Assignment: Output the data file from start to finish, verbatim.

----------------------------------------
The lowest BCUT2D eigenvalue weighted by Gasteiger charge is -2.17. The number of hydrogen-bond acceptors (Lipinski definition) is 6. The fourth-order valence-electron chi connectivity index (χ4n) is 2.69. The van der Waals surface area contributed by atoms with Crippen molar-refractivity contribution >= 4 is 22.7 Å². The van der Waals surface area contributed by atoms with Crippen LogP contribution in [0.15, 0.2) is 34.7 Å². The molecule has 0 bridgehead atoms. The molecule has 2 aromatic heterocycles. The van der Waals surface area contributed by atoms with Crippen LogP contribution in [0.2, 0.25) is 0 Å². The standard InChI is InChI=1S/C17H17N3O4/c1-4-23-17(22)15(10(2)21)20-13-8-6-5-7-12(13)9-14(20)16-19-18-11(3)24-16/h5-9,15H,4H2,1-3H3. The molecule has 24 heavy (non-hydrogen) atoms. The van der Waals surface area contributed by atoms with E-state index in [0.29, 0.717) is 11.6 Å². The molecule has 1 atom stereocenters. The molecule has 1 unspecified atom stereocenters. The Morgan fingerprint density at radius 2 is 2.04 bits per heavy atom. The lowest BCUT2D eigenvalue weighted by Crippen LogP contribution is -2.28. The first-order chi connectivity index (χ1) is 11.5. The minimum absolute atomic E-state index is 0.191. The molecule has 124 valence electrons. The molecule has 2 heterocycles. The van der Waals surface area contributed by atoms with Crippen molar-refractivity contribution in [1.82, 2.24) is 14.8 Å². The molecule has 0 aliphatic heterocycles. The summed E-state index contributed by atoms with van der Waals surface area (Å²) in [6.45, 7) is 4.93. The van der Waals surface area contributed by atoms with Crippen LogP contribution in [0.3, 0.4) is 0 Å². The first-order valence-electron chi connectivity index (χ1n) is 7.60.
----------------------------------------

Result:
The lowest BCUT2D eigenvalue weighted by Gasteiger charge is -2.17. The number of hydrogen-bond acceptors (Lipinski definition) is 6. The fourth-order valence-electron chi connectivity index (χ4n) is 2.69. The van der Waals surface area contributed by atoms with Crippen molar-refractivity contribution >= 4 is 22.7 Å². The van der Waals surface area contributed by atoms with Crippen LogP contribution in [0.15, 0.2) is 34.7 Å². The molecule has 0 bridgehead atoms. The molecule has 2 aromatic heterocycles. The van der Waals surface area contributed by atoms with Crippen LogP contribution in [0.2, 0.25) is 0 Å². The standard InChI is InChI=1S/C17H17N3O4/c1-4-23-17(22)15(10(2)21)20-13-8-6-5-7-12(13)9-14(20)16-19-18-11(3)24-16/h5-9,15H,4H2,1-3H3. The molecule has 24 heavy (non-hydrogen) atoms. The van der Waals surface area contributed by atoms with E-state index in [0.29, 0.717) is 11.6 Å². The molecule has 1 atom stereocenters. The molecule has 1 unspecified atom stereocenters. The Morgan fingerprint density at radius 2 is 2.04 bits per heavy atom. The lowest BCUT2D eigenvalue weighted by Crippen LogP contribution is -2.28. The first-order chi connectivity index (χ1) is 11.5. The minimum absolute atomic E-state index is 0.191. The molecule has 124 valence electrons. The molecule has 2 heterocycles. The van der Waals surface area contributed by atoms with Crippen molar-refractivity contribution in [1.82, 2.24) is 14.8 Å². The molecule has 0 aliphatic heterocycles. The summed E-state index contributed by atoms with van der Waals surface area (Å²) in [6.45, 7) is 4.93. The van der Waals surface area contributed by atoms with Crippen LogP contribution in [0.3, 0.4) is 0 Å². The first-order valence-electron chi connectivity index (χ1n) is 7.60.